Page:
F-Zero Match Factory
F-Zero Match Factory

Why Do Matches Ignite When Struck?

Daily life often involves the use of matches. When we need to use them, we simply take out a match and strike it against the side of the matchbox. With a soft “swish” sound, the match ignites. Why does a match ignite so easily? We will explain this in detail below.

The combustion principle of safety matches

The entire match ignites easily because its components are combustible: The main ingredients of the match head are antimony (III) sulfide and potassium chlorate, and the matchstick is made of soft and porous wood such as aspen or pine. The front end of the stick is thoroughly treated with paraffin wax and rosin. The side of the matchbox is coated with red phosphorus and glass powder.

When we strike the match against the side of the matchbox, the match head catches some red phosphorus. Upon frictional heating, the red phosphorus ignites. The ignition of red phosphorus generates oxygen from potassium chlorate, which quickly ignites the antimony (III) sulfide. Consequently, the match ignites with a soft “swish” sound. These matches are called safety matches, and will not light up unless the match head is rubbed against the side of the matchbox. In the past, matches made of tetraphosphorus hexoxide ignited easily from friction against a wall, shoe, or even clothing, which was convenient but not secure.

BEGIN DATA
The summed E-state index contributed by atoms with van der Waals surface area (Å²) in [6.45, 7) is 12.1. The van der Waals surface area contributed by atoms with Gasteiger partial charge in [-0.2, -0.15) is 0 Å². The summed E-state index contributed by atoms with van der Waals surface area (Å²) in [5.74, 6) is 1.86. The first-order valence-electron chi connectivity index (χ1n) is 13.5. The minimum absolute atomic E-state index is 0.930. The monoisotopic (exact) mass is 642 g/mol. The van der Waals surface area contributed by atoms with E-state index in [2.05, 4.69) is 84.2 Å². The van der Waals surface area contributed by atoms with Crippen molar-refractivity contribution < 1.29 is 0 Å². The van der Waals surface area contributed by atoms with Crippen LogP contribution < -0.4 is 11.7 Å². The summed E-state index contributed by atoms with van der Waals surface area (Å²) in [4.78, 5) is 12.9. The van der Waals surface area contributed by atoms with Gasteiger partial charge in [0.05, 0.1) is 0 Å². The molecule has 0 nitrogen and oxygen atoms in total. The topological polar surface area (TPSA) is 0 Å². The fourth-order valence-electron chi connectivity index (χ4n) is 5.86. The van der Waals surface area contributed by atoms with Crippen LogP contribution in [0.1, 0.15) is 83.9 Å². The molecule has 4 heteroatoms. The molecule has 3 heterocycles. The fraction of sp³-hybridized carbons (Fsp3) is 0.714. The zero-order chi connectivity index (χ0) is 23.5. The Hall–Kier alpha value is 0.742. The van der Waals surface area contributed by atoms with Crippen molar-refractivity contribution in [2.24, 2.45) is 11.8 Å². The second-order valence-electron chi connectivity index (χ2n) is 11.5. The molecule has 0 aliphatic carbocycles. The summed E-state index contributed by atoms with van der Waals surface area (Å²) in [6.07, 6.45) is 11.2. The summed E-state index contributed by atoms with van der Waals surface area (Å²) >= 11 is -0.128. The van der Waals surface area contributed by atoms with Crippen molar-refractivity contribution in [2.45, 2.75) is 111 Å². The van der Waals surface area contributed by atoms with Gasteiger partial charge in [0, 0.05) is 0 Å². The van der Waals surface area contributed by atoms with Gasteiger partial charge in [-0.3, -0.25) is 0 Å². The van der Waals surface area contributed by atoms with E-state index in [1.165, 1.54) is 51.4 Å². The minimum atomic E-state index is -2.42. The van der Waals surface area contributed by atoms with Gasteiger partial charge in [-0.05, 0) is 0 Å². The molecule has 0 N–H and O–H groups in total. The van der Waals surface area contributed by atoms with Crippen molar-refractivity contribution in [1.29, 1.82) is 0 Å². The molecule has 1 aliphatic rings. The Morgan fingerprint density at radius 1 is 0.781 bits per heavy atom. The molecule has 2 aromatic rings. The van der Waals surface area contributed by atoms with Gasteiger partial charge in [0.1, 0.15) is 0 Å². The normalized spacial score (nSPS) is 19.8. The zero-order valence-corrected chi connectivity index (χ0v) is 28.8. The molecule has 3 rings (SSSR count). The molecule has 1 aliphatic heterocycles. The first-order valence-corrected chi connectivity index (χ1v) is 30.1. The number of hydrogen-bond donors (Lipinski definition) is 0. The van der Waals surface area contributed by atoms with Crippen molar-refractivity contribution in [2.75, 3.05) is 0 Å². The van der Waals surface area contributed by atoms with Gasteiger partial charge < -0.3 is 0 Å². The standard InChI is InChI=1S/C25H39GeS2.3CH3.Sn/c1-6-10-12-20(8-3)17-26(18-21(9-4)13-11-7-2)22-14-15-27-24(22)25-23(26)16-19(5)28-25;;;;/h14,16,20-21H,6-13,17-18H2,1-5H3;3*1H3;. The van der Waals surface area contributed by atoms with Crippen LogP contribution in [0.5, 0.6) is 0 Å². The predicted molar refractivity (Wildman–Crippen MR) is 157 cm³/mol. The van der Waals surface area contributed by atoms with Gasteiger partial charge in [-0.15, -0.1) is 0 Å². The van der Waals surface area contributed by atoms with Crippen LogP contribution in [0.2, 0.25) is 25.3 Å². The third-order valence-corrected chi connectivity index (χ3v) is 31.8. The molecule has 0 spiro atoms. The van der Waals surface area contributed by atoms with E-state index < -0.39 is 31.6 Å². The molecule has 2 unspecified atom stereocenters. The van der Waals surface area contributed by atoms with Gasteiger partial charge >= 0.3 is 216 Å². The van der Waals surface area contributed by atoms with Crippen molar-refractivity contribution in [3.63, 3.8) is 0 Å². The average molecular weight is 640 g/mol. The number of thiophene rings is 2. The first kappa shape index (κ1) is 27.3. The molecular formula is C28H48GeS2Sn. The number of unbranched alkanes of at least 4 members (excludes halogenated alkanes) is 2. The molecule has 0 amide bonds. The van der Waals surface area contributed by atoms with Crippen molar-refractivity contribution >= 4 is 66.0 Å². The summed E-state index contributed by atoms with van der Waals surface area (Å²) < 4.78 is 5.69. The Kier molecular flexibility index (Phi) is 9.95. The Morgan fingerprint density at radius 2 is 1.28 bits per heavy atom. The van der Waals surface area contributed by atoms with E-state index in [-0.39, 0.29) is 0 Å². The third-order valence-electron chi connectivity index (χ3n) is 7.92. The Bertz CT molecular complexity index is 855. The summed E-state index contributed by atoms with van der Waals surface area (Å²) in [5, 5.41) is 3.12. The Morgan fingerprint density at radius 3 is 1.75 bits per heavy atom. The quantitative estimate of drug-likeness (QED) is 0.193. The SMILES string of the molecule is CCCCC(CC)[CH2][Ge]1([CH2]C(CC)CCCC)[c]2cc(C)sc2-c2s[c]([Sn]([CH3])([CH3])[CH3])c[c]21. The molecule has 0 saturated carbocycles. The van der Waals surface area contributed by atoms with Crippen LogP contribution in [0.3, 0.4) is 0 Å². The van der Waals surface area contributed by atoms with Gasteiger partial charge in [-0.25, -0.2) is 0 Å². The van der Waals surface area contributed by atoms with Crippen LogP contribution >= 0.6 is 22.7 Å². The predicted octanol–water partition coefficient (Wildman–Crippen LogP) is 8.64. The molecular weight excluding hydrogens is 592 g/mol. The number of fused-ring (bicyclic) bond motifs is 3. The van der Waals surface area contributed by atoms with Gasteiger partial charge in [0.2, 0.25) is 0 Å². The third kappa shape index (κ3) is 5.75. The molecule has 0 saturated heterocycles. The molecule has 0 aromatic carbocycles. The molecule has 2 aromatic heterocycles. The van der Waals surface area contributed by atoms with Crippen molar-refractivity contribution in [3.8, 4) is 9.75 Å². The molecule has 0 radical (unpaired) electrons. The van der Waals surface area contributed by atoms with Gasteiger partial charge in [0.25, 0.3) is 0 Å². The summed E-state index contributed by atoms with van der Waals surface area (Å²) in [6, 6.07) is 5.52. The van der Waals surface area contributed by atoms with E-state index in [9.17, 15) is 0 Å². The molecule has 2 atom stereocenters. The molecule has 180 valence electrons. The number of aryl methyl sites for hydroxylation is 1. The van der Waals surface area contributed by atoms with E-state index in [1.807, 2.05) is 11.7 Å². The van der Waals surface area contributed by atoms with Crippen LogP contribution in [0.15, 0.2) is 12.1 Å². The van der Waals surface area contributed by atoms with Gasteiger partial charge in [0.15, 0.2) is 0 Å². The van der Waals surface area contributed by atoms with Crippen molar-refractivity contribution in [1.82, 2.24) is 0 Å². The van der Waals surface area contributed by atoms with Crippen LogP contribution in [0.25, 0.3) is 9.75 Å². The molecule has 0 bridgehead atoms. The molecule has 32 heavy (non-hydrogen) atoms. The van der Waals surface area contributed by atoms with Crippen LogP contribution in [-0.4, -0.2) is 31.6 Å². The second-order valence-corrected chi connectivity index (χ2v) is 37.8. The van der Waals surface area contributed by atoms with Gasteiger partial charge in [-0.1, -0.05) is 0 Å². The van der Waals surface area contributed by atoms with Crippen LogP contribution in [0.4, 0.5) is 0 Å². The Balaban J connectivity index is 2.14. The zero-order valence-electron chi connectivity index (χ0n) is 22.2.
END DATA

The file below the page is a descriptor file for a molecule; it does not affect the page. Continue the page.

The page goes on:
The structure of safety matches

Safety matches consist of three parts: the match head, the matchstick, and the matchbox.

  • The match head primarily contains potassium chlorate, manganese dioxide, sulfur, glass powder, glue, and other additives.

  • The matchstick is made of a softwood such as pine that is soaked in ammonium phosphate (to prevent the charred remains from falling off and leaving a complete residue during combustion); a small amount of paraffin wax is applied to one end of the matchstick.

  • The side of the matchbox is coated with red phosphorus, antimony (III) sulfide, glass powder, and glue.

The temperature required for objects to burn varies. Starting temperature is called the “ignition point.” The ignition point for paper is 450°C, and for wood is about 400-470°C. In the late 19th century, match heads consisted of white phosphorus, which ignites at 30°C. White phosphorus is a soft, yellowish-white translucent solid that becomes brittle when cold and changes color when exposed to light. It produces greenish phosphorescence and white smoke in the dark in the air. It ignites at approximately 40°C in humid air, and slightly higher in dry air.

Later, red phosphorus used in safety matches had a very low ignition point, albeit only approximately 260°C. However, this significantly improved the safety factor for matches. The temperature generated by friction is sufficient to ignite red phosphorus, which has a low ignition point. Although the starting temperature for ignition is low, the temperature of the match can reach as high as 2500°C at the moment of ignition. In summary, matches can spontaneously ignite when their temperature reaches 260°C.

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